New York, NY Hundreds of business and industry professionals attended “Rising Interest Rates and the Impact on Commercial Real Estate,” a panel discussion and networking event at Fordham University’s School of Law that was offered both in person and virtually. The panel was moderated by Tony Fineman, senior managing director at ACORE Capital. The panel featured Andrea Balkan, managing partner at Brookfield; Adam Doneger, vice chairman, Cushman & Wakefield; and Ryan Severino, chief economist at JLL.
Fineman touched off the discussion with a recap of market conditions over the last few months. “The indices that we base our loans on, and that the market bases cap (capitalization) rates on, have risen a couple hundred basis points,” he said. “Spreads have risen somewhere between 75 and 150 basis points.”
The “bottom line,” Fineman said, is the cost of borrowing is much higher and he asked the panel to weigh in on how this is impacting their business and the market, overall.
“What we’re seeing right now is a market that is very much in flux … in a drastically rising interest rate environment,” said Balkan. “We are still active, we are still lending, but we’re having to look at every deal with a new lens and say, ‘This deal has to cover its debt service at the forward curve.’ So, it is resulting in our changing terms on deals, which we haven’t done in the 20 years I’ve been there.”
The conversation focused on a number of economic and real estate topics, from global uncertainty and fears of a recession, to labor shortages and the war in Ukraine, to housing affordability, supply and demand, and converting office buildings into residential spaces.
“What we’ve seen over the last couple of months has been unprecedented in terms of transactions being sidelined due to the rise in interest rates, coupled with the war, and overall economic uncertainty” said Doneger. “If you break it down by asset class, the office business – the number one seller over the last 20 years in New York City – has slowed significantly. Select office trades have been put on pause mainly due to the evaporation of financing across the office spectrum. When financing stops, equity is going to stop alongside it.”
Doneger pointed to investment opportunities in multi-family housing, particularly as demand for rental apartments in New York City outpaces supply. “Multi-family fundamentals and sales are on a tear … agencies are still lending and aggressively quoting. We’re having a ton of success in our multi-family practice.”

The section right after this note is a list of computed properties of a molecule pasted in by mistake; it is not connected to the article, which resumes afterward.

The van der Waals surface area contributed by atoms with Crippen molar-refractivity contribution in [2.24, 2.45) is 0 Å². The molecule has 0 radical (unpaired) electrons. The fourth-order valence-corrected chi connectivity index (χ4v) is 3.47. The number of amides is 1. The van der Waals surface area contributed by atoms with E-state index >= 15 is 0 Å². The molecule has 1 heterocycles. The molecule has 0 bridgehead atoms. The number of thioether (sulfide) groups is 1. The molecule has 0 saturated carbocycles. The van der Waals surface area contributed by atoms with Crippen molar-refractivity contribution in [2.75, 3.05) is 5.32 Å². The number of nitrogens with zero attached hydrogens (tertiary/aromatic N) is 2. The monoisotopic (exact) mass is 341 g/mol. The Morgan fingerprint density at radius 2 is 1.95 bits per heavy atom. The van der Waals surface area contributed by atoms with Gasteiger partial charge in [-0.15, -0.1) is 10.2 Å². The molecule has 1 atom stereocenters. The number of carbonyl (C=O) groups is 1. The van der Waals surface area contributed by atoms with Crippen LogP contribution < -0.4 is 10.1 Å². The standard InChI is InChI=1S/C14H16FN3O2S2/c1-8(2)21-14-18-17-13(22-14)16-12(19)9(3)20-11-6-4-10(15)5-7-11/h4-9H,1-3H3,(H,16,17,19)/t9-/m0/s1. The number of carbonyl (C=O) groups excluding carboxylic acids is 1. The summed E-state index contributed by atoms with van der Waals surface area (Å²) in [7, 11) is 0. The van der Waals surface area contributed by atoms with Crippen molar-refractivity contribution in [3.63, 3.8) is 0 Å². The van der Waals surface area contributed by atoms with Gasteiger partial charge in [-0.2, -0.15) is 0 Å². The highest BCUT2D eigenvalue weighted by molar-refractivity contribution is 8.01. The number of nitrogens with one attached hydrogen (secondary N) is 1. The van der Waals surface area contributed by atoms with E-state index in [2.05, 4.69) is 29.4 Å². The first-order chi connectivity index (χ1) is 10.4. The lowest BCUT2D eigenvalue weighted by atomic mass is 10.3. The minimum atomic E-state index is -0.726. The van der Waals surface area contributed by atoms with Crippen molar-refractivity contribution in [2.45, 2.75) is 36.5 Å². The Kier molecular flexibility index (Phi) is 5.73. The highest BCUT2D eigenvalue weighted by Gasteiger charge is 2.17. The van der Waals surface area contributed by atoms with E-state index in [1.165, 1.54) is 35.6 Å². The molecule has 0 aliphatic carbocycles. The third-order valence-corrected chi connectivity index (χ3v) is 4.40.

Severino talked about how the pandemic and a structural labor shortage are compounding the challenges office building owners and employers are facing in a changing work environment.
“If we’re going to get people back into the office, then employers are increasingly going to look at the office space as part of attracting and retaining talent,” Severino said. “Not just compensation, flexibility, but what is the office space actually like? Is it conducive to being productive, a place you want to come to, especially if you have an onerous commute? That’s very different from prior to the pandemic.”
Fineman wrapped up with trends to watch for in the coming years and which markets will fare better than others. The panel agreed cities like New York and Boston, with strong medical and educational institutions, are well-positioned for growth.
Doneger pointed to the growing demand for spaces to accommodate the life sciences boom. “Most of our clients that are in the office business have pivoted into the life sciences space and they’ve all made a home for themselves. That industry, in particular, has a tremendous amount of room and it all ties into cities that have the medical and educational resources.”
Balkan said Brookfield’s lending strategy “in an uncertain world” will be focusing on class A assets. “We think there’s still great opportunities and we’re going to continue to lend and invest, but we’re going to be lending on high-quality assets that are going to trade below intrinsic value because other people are sitting on the sidelines.”
Severino cited “massive ramifications” from a global labor shortage “not just for the overall economy, but to some of the larger questions such as where people want to work, where they want to live, and what kind of industries that they want to be in.”
“It is going to get objectively interesting in the economy in the real estate markets over the next 10, 15, 20 years as we go from an era of labor abundance to labor scarcity,” Severino said.
The event included an introduction from Lou Mirando, CEO of Streamline CRE Funding Group and co-chairman of the Fordham REI’s Executive Advisory Council, and an update on Fordham REI’s Scholarship 250 program by council co-chairman Ryan O’Connor, CEO of Clinton Management.
“Too often those new to or without an existing network within the real estate industry may be on the outside looking in on exciting career prospects,” O’Connor said. “Scholarship 250 is uniquely positioned to aid prospective students with a truly diverse set of programs for all experience levels, and to ignite and accelerate the career paths of the real estate visionaries of tomorrow.”